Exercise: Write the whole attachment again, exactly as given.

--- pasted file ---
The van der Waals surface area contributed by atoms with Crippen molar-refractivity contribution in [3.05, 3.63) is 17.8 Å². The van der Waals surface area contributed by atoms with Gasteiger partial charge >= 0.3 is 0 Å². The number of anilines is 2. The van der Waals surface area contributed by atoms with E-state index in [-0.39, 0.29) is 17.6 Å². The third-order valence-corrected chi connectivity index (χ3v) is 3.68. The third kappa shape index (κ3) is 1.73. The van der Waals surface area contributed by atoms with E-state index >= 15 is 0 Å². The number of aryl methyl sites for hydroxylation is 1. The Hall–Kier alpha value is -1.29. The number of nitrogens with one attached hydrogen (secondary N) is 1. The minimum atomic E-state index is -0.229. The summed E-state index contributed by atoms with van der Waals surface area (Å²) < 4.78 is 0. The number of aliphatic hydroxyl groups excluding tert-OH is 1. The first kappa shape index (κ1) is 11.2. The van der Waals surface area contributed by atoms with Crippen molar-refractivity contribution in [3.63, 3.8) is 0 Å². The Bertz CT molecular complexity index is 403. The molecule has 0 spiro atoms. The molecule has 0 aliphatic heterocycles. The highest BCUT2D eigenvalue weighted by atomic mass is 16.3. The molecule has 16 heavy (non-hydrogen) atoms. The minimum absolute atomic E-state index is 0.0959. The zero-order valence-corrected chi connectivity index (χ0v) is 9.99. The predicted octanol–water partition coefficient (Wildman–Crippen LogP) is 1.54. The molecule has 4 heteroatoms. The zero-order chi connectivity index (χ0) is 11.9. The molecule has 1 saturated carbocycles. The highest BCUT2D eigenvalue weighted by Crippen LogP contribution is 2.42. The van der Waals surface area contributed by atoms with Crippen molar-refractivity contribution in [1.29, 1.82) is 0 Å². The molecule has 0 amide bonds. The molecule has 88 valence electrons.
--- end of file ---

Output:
The van der Waals surface area contributed by atoms with Crippen molar-refractivity contribution in [3.05, 3.63) is 17.8 Å². The van der Waals surface area contributed by atoms with Gasteiger partial charge >= 0.3 is 0 Å². The number of anilines is 2. The van der Waals surface area contributed by atoms with E-state index in [-0.39, 0.29) is 17.6 Å². The third-order valence-corrected chi connectivity index (χ3v) is 3.68. The third kappa shape index (κ3) is 1.73. The van der Waals surface area contributed by atoms with E-state index >= 15 is 0 Å². The number of aryl methyl sites for hydroxylation is 1. The Hall–Kier alpha value is -1.29. The number of nitrogens with one attached hydrogen (secondary N) is 1. The minimum atomic E-state index is -0.229. The summed E-state index contributed by atoms with van der Waals surface area (Å²) < 4.78 is 0. The number of aliphatic hydroxyl groups excluding tert-OH is 1. The first kappa shape index (κ1) is 11.2. The van der Waals surface area contributed by atoms with Crippen molar-refractivity contribution in [3.63, 3.8) is 0 Å². The Bertz CT molecular complexity index is 403. The molecule has 0 spiro atoms. The molecule has 0 aliphatic heterocycles. The highest BCUT2D eigenvalue weighted by atomic mass is 16.3. The molecule has 16 heavy (non-hydrogen) atoms. The minimum absolute atomic E-state index is 0.0959. The zero-order valence-corrected chi connectivity index (χ0v) is 9.99. The predicted octanol–water partition coefficient (Wildman–Crippen LogP) is 1.54. The molecule has 4 heteroatoms. The zero-order chi connectivity index (χ0) is 11.9. The molecule has 1 saturated carbocycles. The highest BCUT2D eigenvalue weighted by Crippen LogP contribution is 2.42. The van der Waals surface area contributed by atoms with Crippen molar-refractivity contribution in [1.29, 1.82) is 0 Å². The molecule has 0 amide bonds. The molecule has 88 valence electrons.